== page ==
The United Nations Security Council unanimously approved a resolution, on December 18th, which purports to set out a framework and timetable for ending the nearly five year war in Syria and establishing an “inclusive and Syrian-led political process.” Negotiations between selected opposition groups and Syrian government representatives are slated to begin in January. Within 6 months, a transition government with full executive powers is supposed to be established. Within 18 months, under the terms of a newly drafted constitution to be negotiated, UN-supervised “free and fair” elections are to take place. There is also supposed to be a parallel UN-monitored ceasefire in Syria, while the political talks are underway, except with respect to the ISIS-controlled territories where military efforts to degrade and destroy ISIS will continue. As many UN resolutions do, however, this resolution papers over key issues still dividing the warring parties. The elephant in the room – the fate of Syrian President Bashar Al-Assad – was sidestepped, completely.
Hours of last-minute negotiations among the countries comprising what is known as the International Syria Support Group (ISSG) took place at a Manhattan hotel before agreement was reached on the final wording of the Security Council resolution. The Obama administration is thrilled. So is Hillary Clinton, who said during the Democratic presidential debate on Saturday that, thanks to the UN Security Council resolution, “We now finally are where we need to be” in the fight against ISIS and in “bringing the world together to go after a political transition in Syria.”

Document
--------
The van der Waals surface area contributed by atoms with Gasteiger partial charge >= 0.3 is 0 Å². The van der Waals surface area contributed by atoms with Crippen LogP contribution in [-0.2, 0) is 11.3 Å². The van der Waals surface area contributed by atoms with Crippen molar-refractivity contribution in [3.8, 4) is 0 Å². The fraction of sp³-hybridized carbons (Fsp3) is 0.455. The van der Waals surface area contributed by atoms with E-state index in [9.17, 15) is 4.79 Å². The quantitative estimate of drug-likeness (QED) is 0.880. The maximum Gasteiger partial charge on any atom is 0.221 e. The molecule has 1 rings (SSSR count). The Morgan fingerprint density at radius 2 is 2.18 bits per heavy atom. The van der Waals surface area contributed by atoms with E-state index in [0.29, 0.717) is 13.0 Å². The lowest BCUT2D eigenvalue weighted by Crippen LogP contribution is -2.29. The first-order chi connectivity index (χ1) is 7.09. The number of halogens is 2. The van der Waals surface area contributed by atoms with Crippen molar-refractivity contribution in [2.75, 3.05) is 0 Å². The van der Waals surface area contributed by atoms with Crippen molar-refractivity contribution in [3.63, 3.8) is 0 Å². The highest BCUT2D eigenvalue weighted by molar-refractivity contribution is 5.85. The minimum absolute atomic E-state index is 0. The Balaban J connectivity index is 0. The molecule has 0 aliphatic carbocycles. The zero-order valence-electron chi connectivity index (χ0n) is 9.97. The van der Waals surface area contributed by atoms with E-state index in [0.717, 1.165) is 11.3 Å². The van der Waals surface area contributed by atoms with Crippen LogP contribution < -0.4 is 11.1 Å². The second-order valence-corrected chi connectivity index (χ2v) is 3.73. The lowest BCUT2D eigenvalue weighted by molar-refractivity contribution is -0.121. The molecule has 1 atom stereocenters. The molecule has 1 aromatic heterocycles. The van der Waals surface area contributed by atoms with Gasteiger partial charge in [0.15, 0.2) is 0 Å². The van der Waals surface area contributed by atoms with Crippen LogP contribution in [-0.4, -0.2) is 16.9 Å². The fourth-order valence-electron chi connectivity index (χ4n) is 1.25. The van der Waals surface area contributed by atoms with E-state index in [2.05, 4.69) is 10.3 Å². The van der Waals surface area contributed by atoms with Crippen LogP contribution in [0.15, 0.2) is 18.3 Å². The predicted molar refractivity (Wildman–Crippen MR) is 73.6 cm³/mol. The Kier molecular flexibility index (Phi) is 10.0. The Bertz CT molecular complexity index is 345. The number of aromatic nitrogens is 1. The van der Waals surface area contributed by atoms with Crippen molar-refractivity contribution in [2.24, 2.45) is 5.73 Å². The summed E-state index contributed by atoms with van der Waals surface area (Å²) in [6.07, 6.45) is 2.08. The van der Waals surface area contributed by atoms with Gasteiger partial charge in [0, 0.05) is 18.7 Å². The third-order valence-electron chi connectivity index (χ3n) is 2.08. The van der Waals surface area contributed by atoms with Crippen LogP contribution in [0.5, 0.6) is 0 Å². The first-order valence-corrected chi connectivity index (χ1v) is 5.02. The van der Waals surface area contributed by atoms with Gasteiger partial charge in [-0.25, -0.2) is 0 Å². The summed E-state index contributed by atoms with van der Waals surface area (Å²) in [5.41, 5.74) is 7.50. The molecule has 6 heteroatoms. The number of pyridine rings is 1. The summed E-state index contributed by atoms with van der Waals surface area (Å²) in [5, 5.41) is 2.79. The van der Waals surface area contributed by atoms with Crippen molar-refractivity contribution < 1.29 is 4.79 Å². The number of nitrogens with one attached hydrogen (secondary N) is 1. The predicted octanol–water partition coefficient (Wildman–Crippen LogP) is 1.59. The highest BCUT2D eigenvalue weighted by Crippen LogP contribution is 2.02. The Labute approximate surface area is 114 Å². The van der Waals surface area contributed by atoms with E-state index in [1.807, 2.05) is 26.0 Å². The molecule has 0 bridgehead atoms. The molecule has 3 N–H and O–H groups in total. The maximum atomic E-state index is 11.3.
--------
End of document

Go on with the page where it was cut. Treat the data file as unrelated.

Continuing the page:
Unfortunately for President Obama and his wannabe successor, agreement on the UN resolution has not suddenly created a Road to Damascus moment. Russian Foreign Minister Sergey Lavrov, who along with Secretary of State John Kerry cosponsored the ISSG discussions, said, “I’m not too optimistic about what has been achieved today.” Even Kerry conceded the limitations on what the resolution has accomplished: “No one is sitting here today suggesting to anybody that the road ahead is a gilded path. It is complicated. It will remain complicated.” Furthermore, refusing to admit that the Security Council resolution simply kicked the can down the road with regard to the major issues, Kerry said, “This is not being kicked down the road; it’s actually being timed out.” In full spin mode he added that “this at least demands that the parties come to the table.”
The parties who will be representing the fragmented opposition at “the table” are still being sorted out. And whether they will actually agree to sit down at the same “table” across from Assad’s hand-picked negotiators, while Assad himself remains in power during a transition period, remains a big question mark.
Moreover, beyond treating the Islamic State and the al Qaeda-affiliated al Nusra group as “terrorists,” who will not be invited to participate in the Syrian negotiations (as if they were the least bit interested), no consensus among the ISSG participants has yet emerged on all of the other groups considered “terrorists.” Iran, an ISSG participant, is unlikely to accept the designation of its surrogate Hezbollah, which is operating in Syria in support of Assad, as a terrorist group. On the other hand, Turkey, another ISSG participant, deems the armed Syrian Kurds, who are fighting alongside the United States against ISIS, to be terrorists.
Jordan has been assigned the responsibility to compile a list of groups that could qualify as “terrorists,” with few criteria to guide it. The result so far is “very contradictory,” Lavrov said.
As for the armed opposition groups who will participate in the talks, they agree on only one thing – get rid of Assad. However, the jihadists and the secularists who will be participating in the political negotiations have nothing else in common. They are far apart on what kind of political system Syria should develop. The secularists’ desire for a pluralistic, secular government is in direct opposition to the jihadists’ insistence on an Islamic state based on sharia law. These goals are fundamentally incompatible with each other. The Assad loyalists with whom they will supposedly negotiate want simply to hold onto the status quo. Combined with the fact that ISIS, and al Nusra, will not be participating in the talks at all for obvious reasons, the political dialogue envisioned by the Security Council resolution has little chance of succeeding.